What I'm really interested in starting, however, is both Twain's Roughing It and García Márquez's 100 Years of Solitude (a second go-round for this latter tome, now in Spanish). Some fifteen years plus have elapsed since "100 Years" initial, eye-popping-with-joy discovery; I'm more than a little excited to give it another go after so long. By now I've read practically all of GGM's works, usually just doing so in Spanish these days, but he's a rare author worth repeating for me. Opening those first pages to reenter the world of Macondo, I welcome placing myself in the hands of such a master again. With that in mind, I decide to only allow myself 10-15 pages a day to make the experience last. (I'll soon decide to repeat, lather and rinse the exercise sometime in the future with Love In The Time Of Cholera as well.)

Trumpetwise, the general idea in Medellín is to continue the good work begun in Leticia. Steady practice should still be the name of the day, in other words. I select a number of pieces for memorization, then add a number more as likely candidates to follow. Jazz tunes like Work Song, Moanin', When Sunny Gets Blue, Blues In The Night, Nature Boy, and Sugar make the cut; So do Latin tunes that I feel I should know by now: Felicidade is one such overdue oversight correction.

More challengingly, I also want to add a number of Latin tunes for which I have no music sheets. Transcribing will be required from the various recordings I have. El Bobo De La Yuca, El Reloj De Pastora and others already came to mind while in Leticia, but here I want to continue the good aura of having a constructive task at hand! I'll even extend this productive strain by constructing Spanish sentences to help commit more idioms to memory. Accomplishing all of the above is dually cheaper and seemingly more novel than doing mere tourism alone in Colombia.

From the pervious year's Medellín foray, meanwhile, that of a mere five nights spent at a different hostel and in a neighborhood both, I've already given the city the most obvious of once-overs. Like in Bogotá, museums of interest and walking about parks of similar touristic appeal have already been done. In Medellín, uniquely, this included riding the length of the Metro. But then I fled, mostly because my living space sucked and the Feria de Manizales was about ready to begin. Now, far more happily ensconced, I'm ready for Medellín to bring on its charms in a more expanded tour(ism).

One thing I didn't do previously was check out the famed Christmas lights of Medellín. Oops? Well, supposedly they *are* the most spectacular in the country, if not the continent. Granted, such things don't exactly typically grab me, but with a new lease on the city I figure "Why the hell not?!?" this time around. It helps that they're only a Metro stop away this time, too.

It turns out that the light display IS more extensive even than advertised. And, while evidently expensive for the city, it's also free for the visitor - nice! The overall scene consists of various displays, garish all, which use untold millions of tiny light bulbs on acre upon acre of colored aluminum foil-covered objects. One can't HELP but be impressed at the scope of the thing at the very least, even if the style points appeal far less. It's BIG.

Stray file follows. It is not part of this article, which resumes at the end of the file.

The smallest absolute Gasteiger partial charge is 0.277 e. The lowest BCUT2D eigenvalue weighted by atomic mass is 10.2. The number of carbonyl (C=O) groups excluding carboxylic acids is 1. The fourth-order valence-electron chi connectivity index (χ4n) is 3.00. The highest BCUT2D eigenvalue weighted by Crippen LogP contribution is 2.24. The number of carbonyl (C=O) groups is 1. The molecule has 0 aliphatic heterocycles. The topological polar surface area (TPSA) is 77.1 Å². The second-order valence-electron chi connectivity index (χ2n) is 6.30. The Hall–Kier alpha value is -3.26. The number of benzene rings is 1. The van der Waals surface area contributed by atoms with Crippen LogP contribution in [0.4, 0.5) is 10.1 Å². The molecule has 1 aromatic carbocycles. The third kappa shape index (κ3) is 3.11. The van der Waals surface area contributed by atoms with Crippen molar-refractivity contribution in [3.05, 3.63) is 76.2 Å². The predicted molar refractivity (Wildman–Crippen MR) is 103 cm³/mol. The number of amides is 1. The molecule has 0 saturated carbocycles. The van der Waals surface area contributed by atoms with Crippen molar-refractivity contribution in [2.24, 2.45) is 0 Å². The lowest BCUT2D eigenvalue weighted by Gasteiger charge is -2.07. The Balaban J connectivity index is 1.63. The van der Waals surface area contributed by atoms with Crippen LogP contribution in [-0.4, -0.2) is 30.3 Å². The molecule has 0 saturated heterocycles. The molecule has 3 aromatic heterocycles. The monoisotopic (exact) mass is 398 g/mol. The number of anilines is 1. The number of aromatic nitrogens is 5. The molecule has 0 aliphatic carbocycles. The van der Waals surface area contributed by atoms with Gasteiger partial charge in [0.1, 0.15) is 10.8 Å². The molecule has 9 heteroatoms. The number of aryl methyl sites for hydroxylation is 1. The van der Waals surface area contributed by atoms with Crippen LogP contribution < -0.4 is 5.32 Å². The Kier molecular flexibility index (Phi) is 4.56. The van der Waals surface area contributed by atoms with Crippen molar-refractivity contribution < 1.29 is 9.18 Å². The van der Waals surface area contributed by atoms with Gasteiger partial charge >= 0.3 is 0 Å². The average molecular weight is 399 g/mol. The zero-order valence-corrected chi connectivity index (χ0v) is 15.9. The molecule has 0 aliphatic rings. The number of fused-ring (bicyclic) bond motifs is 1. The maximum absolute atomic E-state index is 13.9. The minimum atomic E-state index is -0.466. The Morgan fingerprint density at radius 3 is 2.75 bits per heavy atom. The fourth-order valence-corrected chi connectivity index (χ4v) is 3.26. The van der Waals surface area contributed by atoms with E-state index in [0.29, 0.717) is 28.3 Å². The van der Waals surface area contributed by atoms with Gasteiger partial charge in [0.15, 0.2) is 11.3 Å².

For one thing, a kilometer or two of timed light displays line the Medellín River. All individually spin round, with jets of water squirting from within each. The water's even recycled, I read somewhere, with almost all of the liquid channeled back into re-use by massive, heavy-duty tarps and piping. Beyond those are numerous themed-if-unrelated, individual displays that are located under bandstand-like tarps of the same material as the recycling chutes. Each represents a scene or concept from the more northern climes and traditions of Europe and North America. Thus in a most un-Colombian way one finds copious numbers of candy canes, gingerbread houses, and allusions to snowy, white Christmases.

Far more interesting to me, however, is the scene which surrounded all this, starting with the chief attraction in my book: the street food galore. Said edibles/drinkables range from the ubiquitous meatsticks of all fair-like events to a tasty cane juice and some types of caramel corn. These innumerable vendor stands (there are perhaps a few hundred of them) further sell booze, soft drinks and full meals. All of this, moreover, is extremely organized in Medellín's atypical way (when compared to the rest of Colombia, which can often resemble a bit of a clusterfart in such attempted diligence). Perhaps that's the most shocking thing of all: That it all works, and well at that.

Naturally, I notice that street performers of many and any an ilk are on show for the assembled masses, too. Both surprisingly and yet not so, these acts focus mostly on guitar trios... with transvestites handling the bulk of the singing and entertaining. Huh? Well, yeah, it's true, but I also get the impression that THESE transvestites have day jobs which find them only draggin'-it when this annual brouhaha comes to town. They don't have a "committed-to-a-different-sexual-identity" look as much as a "I'll-do-anything-for-a-good-party" one.